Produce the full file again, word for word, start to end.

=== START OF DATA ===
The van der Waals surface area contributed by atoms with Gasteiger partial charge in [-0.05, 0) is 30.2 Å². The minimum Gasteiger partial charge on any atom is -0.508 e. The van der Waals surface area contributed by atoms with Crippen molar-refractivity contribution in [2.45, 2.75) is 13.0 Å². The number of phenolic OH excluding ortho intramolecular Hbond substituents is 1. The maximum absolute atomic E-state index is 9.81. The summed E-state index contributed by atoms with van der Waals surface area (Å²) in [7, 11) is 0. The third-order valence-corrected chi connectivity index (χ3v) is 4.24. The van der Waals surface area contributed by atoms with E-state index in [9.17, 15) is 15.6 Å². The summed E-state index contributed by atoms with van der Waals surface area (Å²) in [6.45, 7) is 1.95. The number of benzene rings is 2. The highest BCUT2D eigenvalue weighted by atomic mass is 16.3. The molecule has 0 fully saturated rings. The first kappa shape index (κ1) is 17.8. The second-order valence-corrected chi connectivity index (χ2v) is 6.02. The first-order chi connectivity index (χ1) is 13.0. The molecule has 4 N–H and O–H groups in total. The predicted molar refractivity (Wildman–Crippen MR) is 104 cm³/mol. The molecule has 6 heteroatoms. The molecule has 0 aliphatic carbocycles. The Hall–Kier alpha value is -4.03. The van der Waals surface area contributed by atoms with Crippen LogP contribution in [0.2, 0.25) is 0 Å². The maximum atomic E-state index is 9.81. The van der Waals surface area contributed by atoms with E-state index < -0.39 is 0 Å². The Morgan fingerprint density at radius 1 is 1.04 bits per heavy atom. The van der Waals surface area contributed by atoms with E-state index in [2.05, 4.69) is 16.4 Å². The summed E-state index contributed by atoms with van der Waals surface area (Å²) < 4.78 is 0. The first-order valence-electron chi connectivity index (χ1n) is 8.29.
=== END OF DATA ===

The van der Waals surface area contributed by atoms with Gasteiger partial charge in [-0.05, 0) is 30.2 Å². The minimum Gasteiger partial charge on any atom is -0.508 e. The van der Waals surface area contributed by atoms with Crippen molar-refractivity contribution in [2.45, 2.75) is 13.0 Å². The number of phenolic OH excluding ortho intramolecular Hbond substituents is 1. The maximum absolute atomic E-state index is 9.81. The summed E-state index contributed by atoms with van der Waals surface area (Å²) in [7, 11) is 0. The third-order valence-corrected chi connectivity index (χ3v) is 4.24. The van der Waals surface area contributed by atoms with E-state index in [9.17, 15) is 15.6 Å². The summed E-state index contributed by atoms with van der Waals surface area (Å²) in [6.45, 7) is 1.95. The number of benzene rings is 2. The highest BCUT2D eigenvalue weighted by atomic mass is 16.3. The molecule has 0 fully saturated rings. The first kappa shape index (κ1) is 17.8. The second-order valence-corrected chi connectivity index (χ2v) is 6.02. The first-order chi connectivity index (χ1) is 13.0. The molecule has 4 N–H and O–H groups in total. The predicted molar refractivity (Wildman–Crippen MR) is 104 cm³/mol. The molecule has 6 heteroatoms. The molecule has 0 aliphatic carbocycles. The Hall–Kier alpha value is -4.03. The van der Waals surface area contributed by atoms with Crippen LogP contribution in [0.2, 0.25) is 0 Å². The maximum atomic E-state index is 9.81. The van der Waals surface area contributed by atoms with E-state index < -0.39 is 0 Å². The Morgan fingerprint density at radius 1 is 1.04 bits per heavy atom. The van der Waals surface area contributed by atoms with E-state index in [2.05, 4.69) is 16.4 Å². The summed E-state index contributed by atoms with van der Waals surface area (Å²) < 4.78 is 0. The first-order valence-electron chi connectivity index (χ1n) is 8.29.